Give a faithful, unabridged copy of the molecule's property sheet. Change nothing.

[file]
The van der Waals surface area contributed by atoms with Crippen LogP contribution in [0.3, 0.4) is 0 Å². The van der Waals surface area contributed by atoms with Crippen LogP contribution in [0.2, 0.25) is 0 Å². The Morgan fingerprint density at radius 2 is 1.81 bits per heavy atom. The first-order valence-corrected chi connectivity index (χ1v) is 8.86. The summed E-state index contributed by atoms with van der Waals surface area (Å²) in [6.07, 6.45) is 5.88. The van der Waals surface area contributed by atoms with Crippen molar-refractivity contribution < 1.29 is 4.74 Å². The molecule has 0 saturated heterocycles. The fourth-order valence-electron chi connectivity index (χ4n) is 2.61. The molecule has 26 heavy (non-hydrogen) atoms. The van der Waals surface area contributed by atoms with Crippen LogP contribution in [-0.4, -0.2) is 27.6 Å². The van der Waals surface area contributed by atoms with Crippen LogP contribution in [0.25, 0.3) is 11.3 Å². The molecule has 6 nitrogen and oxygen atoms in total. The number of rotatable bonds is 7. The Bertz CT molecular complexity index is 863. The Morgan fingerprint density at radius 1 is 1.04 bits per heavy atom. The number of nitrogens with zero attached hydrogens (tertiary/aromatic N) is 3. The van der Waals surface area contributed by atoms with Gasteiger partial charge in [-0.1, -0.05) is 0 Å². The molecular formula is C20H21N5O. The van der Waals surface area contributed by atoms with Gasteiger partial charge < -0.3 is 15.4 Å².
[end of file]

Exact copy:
The van der Waals surface area contributed by atoms with Crippen LogP contribution in [0.3, 0.4) is 0 Å². The van der Waals surface area contributed by atoms with Crippen LogP contribution in [0.2, 0.25) is 0 Å². The Morgan fingerprint density at radius 2 is 1.81 bits per heavy atom. The first-order valence-corrected chi connectivity index (χ1v) is 8.86. The summed E-state index contributed by atoms with van der Waals surface area (Å²) in [6.07, 6.45) is 5.88. The van der Waals surface area contributed by atoms with Crippen molar-refractivity contribution < 1.29 is 4.74 Å². The molecule has 0 saturated heterocycles. The fourth-order valence-electron chi connectivity index (χ4n) is 2.61. The molecule has 26 heavy (non-hydrogen) atoms. The van der Waals surface area contributed by atoms with Crippen LogP contribution in [-0.4, -0.2) is 27.6 Å². The van der Waals surface area contributed by atoms with Crippen LogP contribution in [0.25, 0.3) is 11.3 Å². The molecule has 6 nitrogen and oxygen atoms in total. The number of rotatable bonds is 7. The Bertz CT molecular complexity index is 863. The Morgan fingerprint density at radius 1 is 1.04 bits per heavy atom. The number of nitrogens with zero attached hydrogens (tertiary/aromatic N) is 3. The van der Waals surface area contributed by atoms with Gasteiger partial charge in [-0.1, -0.05) is 0 Å². The molecular formula is C20H21N5O. The van der Waals surface area contributed by atoms with Gasteiger partial charge < -0.3 is 15.4 Å².